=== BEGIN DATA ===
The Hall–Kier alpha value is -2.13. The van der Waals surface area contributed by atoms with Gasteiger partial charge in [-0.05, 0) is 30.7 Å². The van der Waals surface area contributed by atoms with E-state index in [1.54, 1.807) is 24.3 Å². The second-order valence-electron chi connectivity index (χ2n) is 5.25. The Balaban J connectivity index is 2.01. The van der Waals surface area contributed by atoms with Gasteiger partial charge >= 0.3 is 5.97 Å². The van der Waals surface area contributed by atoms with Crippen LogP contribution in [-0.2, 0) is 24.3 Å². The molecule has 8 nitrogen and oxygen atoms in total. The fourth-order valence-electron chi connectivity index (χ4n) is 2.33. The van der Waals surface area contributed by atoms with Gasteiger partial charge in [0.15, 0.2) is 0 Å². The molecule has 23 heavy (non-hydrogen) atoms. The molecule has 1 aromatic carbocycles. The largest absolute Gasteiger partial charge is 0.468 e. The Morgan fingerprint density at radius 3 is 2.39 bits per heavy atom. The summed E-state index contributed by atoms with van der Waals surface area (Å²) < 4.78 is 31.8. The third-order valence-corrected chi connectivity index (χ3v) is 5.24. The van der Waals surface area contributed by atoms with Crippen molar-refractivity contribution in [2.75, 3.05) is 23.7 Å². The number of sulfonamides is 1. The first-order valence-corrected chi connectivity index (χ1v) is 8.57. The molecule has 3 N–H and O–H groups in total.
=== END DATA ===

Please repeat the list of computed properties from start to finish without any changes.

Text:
The Hall–Kier alpha value is -2.13. The van der Waals surface area contributed by atoms with Gasteiger partial charge in [-0.05, 0) is 30.7 Å². The van der Waals surface area contributed by atoms with E-state index in [1.54, 1.807) is 24.3 Å². The second-order valence-electron chi connectivity index (χ2n) is 5.25. The Balaban J connectivity index is 2.01. The van der Waals surface area contributed by atoms with Gasteiger partial charge >= 0.3 is 5.97 Å². The van der Waals surface area contributed by atoms with Crippen LogP contribution in [-0.2, 0) is 24.3 Å². The molecule has 8 nitrogen and oxygen atoms in total. The fourth-order valence-electron chi connectivity index (χ4n) is 2.33. The van der Waals surface area contributed by atoms with Gasteiger partial charge in [0.15, 0.2) is 0 Å². The molecule has 23 heavy (non-hydrogen) atoms. The molecule has 1 aromatic carbocycles. The largest absolute Gasteiger partial charge is 0.468 e. The Morgan fingerprint density at radius 3 is 2.39 bits per heavy atom. The summed E-state index contributed by atoms with van der Waals surface area (Å²) < 4.78 is 31.8. The third-order valence-corrected chi connectivity index (χ3v) is 5.24. The van der Waals surface area contributed by atoms with Crippen molar-refractivity contribution in [2.75, 3.05) is 23.7 Å². The number of sulfonamides is 1. The first-order valence-corrected chi connectivity index (χ1v) is 8.57. The molecule has 3 N–H and O–H groups in total.